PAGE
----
II. Sentence Imposed Upon Probation Revocation

Parrish also argues that the district court erroneously based its revocation of his probation and its sentence upon the belief that the commuted sentence, originally imposed after his guilty plea to the Count 3 of the indictment, could be revived and revoked, to form the basis for an eight-year prison sentence.   He contends that this was error, under 18 U.S.C. § 3653, because the only sentence that could be revoked was the suspended sentence imposed for Counts 1 and 2 of the indictment.   He asserts that the district court misconstrued the statute to conclude that the amount of his sentence for Count 3 that had been commuted was, under § 3653, the sentence “that might originally have been imposed,” and, accordingly, sentenced him to eight years' imprisonment.   The district court's reference to “counts” in its oral pronouncement, he alleges, referred not to Counts 1 and 2 of his original indictment, but to the two counts of probation violation alleged in the petition to revoke his probation.

Because Parrish did not challenge the manner in which the district court imposed his sentence at his probation revocation hearing, we review his claim for plain error.   To prevail under a plain error standard, Parrish must prove that (1) there is an error;  (2) that is plain;  and (3) that affects substantial rights.  Olano, 507 U.S. at 732, 113 S.Ct. at 1776.   If Parrish proves these elements, we may notice the error only if it “seriously affects the fairness, integrity or public reputation of judicial proceedings.”  Id. at 736, 113 S.Ct. at 1776.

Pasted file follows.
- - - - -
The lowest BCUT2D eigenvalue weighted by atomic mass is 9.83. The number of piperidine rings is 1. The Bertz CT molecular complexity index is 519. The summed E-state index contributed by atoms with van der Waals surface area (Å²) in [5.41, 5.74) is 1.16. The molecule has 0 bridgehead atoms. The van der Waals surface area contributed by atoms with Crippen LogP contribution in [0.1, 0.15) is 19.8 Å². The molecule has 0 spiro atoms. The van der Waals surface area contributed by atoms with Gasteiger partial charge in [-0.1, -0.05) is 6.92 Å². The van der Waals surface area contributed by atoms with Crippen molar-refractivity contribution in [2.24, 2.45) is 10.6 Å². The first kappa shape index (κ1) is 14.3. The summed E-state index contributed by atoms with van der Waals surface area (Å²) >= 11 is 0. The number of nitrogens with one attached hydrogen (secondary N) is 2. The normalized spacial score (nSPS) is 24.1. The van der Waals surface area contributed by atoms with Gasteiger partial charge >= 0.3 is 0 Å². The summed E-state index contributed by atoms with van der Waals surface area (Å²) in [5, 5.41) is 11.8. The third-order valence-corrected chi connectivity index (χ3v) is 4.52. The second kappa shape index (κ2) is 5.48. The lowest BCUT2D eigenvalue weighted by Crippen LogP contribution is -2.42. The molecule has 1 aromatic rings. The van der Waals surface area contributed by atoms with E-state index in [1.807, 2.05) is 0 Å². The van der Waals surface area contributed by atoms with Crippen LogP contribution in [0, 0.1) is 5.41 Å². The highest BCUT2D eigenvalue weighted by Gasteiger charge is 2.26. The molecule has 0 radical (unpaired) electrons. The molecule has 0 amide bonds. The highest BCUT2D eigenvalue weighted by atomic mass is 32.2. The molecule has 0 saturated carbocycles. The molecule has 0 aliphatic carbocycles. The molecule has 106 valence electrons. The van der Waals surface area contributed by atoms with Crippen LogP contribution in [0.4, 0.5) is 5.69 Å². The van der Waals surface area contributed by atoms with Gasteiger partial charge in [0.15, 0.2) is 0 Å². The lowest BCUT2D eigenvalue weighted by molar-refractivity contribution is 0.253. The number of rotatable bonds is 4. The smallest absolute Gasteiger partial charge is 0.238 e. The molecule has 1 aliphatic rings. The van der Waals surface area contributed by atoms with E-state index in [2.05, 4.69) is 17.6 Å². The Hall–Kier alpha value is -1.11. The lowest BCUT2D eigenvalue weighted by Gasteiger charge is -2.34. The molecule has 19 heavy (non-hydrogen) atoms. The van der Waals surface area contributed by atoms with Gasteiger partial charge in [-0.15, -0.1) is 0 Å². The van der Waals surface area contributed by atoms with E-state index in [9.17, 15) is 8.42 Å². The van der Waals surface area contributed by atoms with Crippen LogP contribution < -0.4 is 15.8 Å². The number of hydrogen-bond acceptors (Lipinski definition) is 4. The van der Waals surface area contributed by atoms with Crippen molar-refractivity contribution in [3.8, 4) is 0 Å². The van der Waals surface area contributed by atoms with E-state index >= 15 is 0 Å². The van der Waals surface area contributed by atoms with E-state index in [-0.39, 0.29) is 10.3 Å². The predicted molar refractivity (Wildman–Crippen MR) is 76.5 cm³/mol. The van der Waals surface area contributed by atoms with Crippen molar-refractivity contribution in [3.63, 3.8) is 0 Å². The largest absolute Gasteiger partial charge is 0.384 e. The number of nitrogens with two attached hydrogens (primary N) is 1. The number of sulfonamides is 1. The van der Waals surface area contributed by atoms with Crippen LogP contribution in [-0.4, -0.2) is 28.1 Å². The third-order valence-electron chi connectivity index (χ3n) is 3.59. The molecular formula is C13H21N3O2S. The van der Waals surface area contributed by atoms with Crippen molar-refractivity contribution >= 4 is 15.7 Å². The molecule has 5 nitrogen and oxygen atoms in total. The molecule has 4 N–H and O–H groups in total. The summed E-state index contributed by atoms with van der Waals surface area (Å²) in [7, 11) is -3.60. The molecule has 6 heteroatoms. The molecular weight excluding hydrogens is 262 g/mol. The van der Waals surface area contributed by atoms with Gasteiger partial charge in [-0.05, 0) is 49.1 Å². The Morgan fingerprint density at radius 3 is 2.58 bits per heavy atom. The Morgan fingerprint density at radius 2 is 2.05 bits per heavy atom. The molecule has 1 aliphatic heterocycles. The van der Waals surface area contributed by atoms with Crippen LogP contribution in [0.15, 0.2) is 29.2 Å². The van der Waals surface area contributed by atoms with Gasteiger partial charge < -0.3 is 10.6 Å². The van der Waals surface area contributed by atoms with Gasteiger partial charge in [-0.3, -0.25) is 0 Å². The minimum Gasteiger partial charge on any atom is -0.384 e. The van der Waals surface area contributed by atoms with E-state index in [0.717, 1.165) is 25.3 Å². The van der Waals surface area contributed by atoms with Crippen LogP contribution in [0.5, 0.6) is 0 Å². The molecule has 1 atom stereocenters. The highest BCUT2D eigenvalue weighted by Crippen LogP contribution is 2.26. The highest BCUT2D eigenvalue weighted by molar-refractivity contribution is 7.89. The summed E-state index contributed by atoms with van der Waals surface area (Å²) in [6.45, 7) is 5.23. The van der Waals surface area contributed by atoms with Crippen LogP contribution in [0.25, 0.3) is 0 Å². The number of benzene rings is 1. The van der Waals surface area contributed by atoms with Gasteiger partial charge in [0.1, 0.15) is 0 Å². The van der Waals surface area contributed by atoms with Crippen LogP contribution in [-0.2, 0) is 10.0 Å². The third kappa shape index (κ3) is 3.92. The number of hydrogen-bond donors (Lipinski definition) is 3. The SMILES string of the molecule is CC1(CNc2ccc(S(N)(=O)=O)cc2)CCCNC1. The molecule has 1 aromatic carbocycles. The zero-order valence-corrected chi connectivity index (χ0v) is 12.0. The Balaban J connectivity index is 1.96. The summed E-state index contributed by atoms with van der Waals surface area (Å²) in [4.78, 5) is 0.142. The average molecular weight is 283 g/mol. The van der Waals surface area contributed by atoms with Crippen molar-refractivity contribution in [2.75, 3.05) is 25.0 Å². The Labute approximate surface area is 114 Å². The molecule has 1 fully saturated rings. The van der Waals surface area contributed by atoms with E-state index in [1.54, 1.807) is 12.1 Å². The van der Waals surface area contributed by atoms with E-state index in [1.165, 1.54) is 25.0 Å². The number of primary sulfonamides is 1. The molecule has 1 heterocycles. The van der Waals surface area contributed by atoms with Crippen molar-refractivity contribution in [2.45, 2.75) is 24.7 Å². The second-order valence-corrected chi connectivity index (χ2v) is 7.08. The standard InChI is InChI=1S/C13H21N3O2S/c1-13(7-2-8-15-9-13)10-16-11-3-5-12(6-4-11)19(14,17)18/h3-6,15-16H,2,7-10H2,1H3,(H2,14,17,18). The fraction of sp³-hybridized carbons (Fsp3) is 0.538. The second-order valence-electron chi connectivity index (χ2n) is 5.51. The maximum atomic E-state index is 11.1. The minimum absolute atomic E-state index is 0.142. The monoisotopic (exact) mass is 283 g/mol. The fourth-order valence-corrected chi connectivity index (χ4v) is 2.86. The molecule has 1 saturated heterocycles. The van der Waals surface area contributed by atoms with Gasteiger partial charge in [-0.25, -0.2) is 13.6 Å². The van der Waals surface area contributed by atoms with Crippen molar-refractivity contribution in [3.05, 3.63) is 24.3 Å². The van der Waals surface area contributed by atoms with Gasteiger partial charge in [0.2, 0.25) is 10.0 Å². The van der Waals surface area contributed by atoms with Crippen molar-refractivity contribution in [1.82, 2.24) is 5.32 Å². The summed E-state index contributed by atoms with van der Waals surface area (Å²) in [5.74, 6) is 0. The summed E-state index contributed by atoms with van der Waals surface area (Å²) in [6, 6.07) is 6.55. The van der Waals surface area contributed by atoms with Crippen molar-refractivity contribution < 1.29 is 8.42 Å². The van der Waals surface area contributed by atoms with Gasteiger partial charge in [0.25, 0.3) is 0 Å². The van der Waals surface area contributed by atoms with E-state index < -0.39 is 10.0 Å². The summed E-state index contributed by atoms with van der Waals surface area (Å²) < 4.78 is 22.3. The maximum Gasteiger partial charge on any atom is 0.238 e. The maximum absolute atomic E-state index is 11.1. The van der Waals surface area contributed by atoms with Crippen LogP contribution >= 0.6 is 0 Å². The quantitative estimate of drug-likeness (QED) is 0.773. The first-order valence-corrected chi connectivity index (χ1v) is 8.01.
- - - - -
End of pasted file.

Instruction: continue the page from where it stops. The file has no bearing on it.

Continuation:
A district court may require a defendant whose pre-Guidelines probation has been revoked “to serve the sentence imposed, or any lesser sentence, and if imposition of sentence is suspended, may impose any sentence which might originally have been imposed.”  18 U.S.C. § 3653.   The text of the statute gives the district court broad discretion to reinstate a sentence within the range of the original suspended sentence.   See United States v. Rice, 671 F.2d 455, 460 (11th Cir.1982), superceded by rule on other grounds as stated in United States v. Orozco, 160 F.3d 1309 (11th Cir.1998).   Because the sentence “which might have been imposed” could include consecutive sentences for separate offenses, see United States v. Lach, 874 F.2d 1543, 1549-50 (11th Cir.1989), the district court may reinstate sentences so that they run consecutively.

 Here, the district court did not err in sentencing Parrish to eight years' imprisonment at his probation revocation hearing.   A review of the record reveals that the sentencing court suspended Parrish's sentence as to the two mail fraud counts, and, at the time, each mail fraud count carried a statutory maximum of 5 years' imprisonment.   See 18 U.S.C. § 1341 (1987).   Because § 3653 gives the district court the power to “impose any sentence which might originally have been imposed,” the district court revoking his probation could have imposed up to 5 years' imprisonment as to each count, to run consecutively, for a total term of 10 years' imprisonment.